The reason we did not sue Marquis Money for his he son of Steve Radack and he the constable and his mother sits on the supreme court of Texas. Do you think it would be worth it.? We did not so we did not file on them. But what I disappointed in was the way the big company and get way with things and the other guys get the boot to say.
To me, if someone is not registered in the state of Texas, that says they cannot not do business in the State and anything that all he signs would have been voided.
So instead the big company come in can confuse the courts and the case around and the little people get the boot. For us, we have housed many people in the time of need, to get them off the streets of Houston and with the ruling you make you put more out on the streets. Ever wonder why there are so many people on the streets? Well I don’t know many people that are hardworking that make about 13.00 dollars or less that make 3Xs the rent for a one bed room going for 850.00 X 3 would 2555.00 a month then add all their other expense to that and people and not afford it. Not everyone was lucky enough to get elected to the bench.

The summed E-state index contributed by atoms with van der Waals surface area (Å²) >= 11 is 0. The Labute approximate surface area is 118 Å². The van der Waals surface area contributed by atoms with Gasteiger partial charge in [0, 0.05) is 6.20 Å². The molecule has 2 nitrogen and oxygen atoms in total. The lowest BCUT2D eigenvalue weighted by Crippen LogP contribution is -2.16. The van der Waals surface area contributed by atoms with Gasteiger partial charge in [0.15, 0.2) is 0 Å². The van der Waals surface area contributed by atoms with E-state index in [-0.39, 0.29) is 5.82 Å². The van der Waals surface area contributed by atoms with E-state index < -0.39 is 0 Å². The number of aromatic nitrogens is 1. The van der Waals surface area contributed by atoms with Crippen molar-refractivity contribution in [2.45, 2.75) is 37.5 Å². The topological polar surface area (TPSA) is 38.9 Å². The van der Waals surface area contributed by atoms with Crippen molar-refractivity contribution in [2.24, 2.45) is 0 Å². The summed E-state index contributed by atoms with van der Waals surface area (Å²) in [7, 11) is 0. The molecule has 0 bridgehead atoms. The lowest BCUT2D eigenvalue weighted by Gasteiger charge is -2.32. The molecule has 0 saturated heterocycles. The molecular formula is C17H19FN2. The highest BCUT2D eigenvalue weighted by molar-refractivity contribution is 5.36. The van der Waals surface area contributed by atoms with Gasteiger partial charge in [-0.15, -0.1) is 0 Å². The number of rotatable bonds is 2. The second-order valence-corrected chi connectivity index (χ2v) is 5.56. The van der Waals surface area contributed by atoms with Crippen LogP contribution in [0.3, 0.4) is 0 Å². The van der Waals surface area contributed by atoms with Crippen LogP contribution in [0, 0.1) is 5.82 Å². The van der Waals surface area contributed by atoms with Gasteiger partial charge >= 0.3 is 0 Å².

Like I said we tried to pay the mortgage, but they did not want so we were putting some of money back into the house and paying the other bill we could. The house foundation is cracked, black mold, the doors won’t shut, the pipes are breaking and all there is more, but I don’t want to bore you.
Most people thought we were living high on the hog. but we were not. The house we bought, was for 5 people. One person backed out before we bought the house. As time went on we bought there was 4 us then 2 year in one died the other move out. We were trying find others to live with us, so we can keep the house.
All this was over a high-power man that want to be working in Texas they did not have the right to do so. So, I guess it is ok to do things in Texas without a license or being registered in Texas and if you have money and power you can do what you want. For if we could have found some good lawyer as well we may have won the case. So, the company wins as the little lose again.
I just wish you would have look over the whole case.

Mr. Jody Turner

Dr. Jere K Douglas, ESQ

There is a lot more, but I would not recommend doing business in the State of Texas.